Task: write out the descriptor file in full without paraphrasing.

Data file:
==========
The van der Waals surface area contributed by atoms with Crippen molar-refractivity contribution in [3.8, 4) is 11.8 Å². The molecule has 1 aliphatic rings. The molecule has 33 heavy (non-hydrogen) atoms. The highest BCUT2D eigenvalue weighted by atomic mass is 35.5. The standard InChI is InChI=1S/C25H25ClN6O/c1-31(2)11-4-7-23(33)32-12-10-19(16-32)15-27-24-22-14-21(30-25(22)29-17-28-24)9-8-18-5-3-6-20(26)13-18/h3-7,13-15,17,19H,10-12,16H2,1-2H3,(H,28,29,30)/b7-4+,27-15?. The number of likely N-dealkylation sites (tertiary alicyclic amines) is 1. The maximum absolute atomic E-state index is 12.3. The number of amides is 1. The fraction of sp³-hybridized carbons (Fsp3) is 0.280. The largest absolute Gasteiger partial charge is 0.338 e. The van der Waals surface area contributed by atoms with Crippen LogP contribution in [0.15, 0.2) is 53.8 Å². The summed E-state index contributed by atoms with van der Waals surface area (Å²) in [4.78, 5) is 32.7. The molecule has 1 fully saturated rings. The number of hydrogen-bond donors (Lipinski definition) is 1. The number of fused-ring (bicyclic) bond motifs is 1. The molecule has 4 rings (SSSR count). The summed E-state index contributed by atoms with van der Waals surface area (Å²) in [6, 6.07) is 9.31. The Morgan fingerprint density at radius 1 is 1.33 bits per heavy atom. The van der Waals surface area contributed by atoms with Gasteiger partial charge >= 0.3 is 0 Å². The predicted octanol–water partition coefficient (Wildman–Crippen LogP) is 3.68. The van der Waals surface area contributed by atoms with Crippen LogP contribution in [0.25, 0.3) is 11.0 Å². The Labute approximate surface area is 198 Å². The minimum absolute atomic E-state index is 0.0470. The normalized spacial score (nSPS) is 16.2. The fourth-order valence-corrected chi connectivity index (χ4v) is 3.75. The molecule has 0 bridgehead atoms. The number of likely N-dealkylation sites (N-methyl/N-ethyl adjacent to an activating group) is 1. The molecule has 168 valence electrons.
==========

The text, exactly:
The van der Waals surface area contributed by atoms with Crippen molar-refractivity contribution in [3.8, 4) is 11.8 Å². The molecule has 1 aliphatic rings. The molecule has 33 heavy (non-hydrogen) atoms. The highest BCUT2D eigenvalue weighted by atomic mass is 35.5. The standard InChI is InChI=1S/C25H25ClN6O/c1-31(2)11-4-7-23(33)32-12-10-19(16-32)15-27-24-22-14-21(30-25(22)29-17-28-24)9-8-18-5-3-6-20(26)13-18/h3-7,13-15,17,19H,10-12,16H2,1-2H3,(H,28,29,30)/b7-4+,27-15?. The number of likely N-dealkylation sites (tertiary alicyclic amines) is 1. The maximum absolute atomic E-state index is 12.3. The number of amides is 1. The fraction of sp³-hybridized carbons (Fsp3) is 0.280. The largest absolute Gasteiger partial charge is 0.338 e. The van der Waals surface area contributed by atoms with Crippen LogP contribution in [0.15, 0.2) is 53.8 Å². The summed E-state index contributed by atoms with van der Waals surface area (Å²) in [4.78, 5) is 32.7. The molecule has 1 fully saturated rings. The number of hydrogen-bond donors (Lipinski definition) is 1. The number of fused-ring (bicyclic) bond motifs is 1. The molecule has 4 rings (SSSR count). The summed E-state index contributed by atoms with van der Waals surface area (Å²) in [6, 6.07) is 9.31. The Morgan fingerprint density at radius 1 is 1.33 bits per heavy atom. The van der Waals surface area contributed by atoms with Gasteiger partial charge >= 0.3 is 0 Å². The predicted octanol–water partition coefficient (Wildman–Crippen LogP) is 3.68. The van der Waals surface area contributed by atoms with Crippen LogP contribution in [0.25, 0.3) is 11.0 Å². The Labute approximate surface area is 198 Å². The minimum absolute atomic E-state index is 0.0470. The normalized spacial score (nSPS) is 16.2. The fourth-order valence-corrected chi connectivity index (χ4v) is 3.75. The molecule has 0 bridgehead atoms. The number of likely N-dealkylation sites (N-methyl/N-ethyl adjacent to an activating group) is 1. The molecule has 168 valence electrons.